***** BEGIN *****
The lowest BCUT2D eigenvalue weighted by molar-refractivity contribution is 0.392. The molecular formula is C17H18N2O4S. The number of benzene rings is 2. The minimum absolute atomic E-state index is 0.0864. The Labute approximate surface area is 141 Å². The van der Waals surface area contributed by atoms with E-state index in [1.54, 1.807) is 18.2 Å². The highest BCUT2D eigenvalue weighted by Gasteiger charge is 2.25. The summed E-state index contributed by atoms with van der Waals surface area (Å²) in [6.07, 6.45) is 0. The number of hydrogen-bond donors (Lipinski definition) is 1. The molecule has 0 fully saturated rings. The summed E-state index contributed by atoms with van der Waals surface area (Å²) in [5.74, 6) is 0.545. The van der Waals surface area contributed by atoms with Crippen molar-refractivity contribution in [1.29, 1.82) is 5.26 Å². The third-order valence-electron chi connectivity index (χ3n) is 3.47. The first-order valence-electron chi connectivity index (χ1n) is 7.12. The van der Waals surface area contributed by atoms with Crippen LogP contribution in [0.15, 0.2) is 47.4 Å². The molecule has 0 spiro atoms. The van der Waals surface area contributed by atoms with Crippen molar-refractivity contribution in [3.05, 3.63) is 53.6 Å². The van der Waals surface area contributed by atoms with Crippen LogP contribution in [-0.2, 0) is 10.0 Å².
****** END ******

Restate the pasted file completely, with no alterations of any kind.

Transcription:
The lowest BCUT2D eigenvalue weighted by molar-refractivity contribution is 0.392. The molecular formula is C17H18N2O4S. The number of benzene rings is 2. The minimum absolute atomic E-state index is 0.0864. The Labute approximate surface area is 141 Å². The van der Waals surface area contributed by atoms with E-state index in [1.54, 1.807) is 18.2 Å². The highest BCUT2D eigenvalue weighted by Gasteiger charge is 2.25. The summed E-state index contributed by atoms with van der Waals surface area (Å²) in [6.07, 6.45) is 0. The number of hydrogen-bond donors (Lipinski definition) is 1. The molecule has 0 fully saturated rings. The summed E-state index contributed by atoms with van der Waals surface area (Å²) in [5.74, 6) is 0.545. The van der Waals surface area contributed by atoms with Crippen molar-refractivity contribution in [1.29, 1.82) is 5.26 Å². The third-order valence-electron chi connectivity index (χ3n) is 3.47. The first-order valence-electron chi connectivity index (χ1n) is 7.12. The van der Waals surface area contributed by atoms with Crippen LogP contribution in [0.15, 0.2) is 47.4 Å². The molecule has 0 spiro atoms. The van der Waals surface area contributed by atoms with Crippen molar-refractivity contribution in [3.05, 3.63) is 53.6 Å². The van der Waals surface area contributed by atoms with Crippen LogP contribution in [-0.2, 0) is 10.0 Å².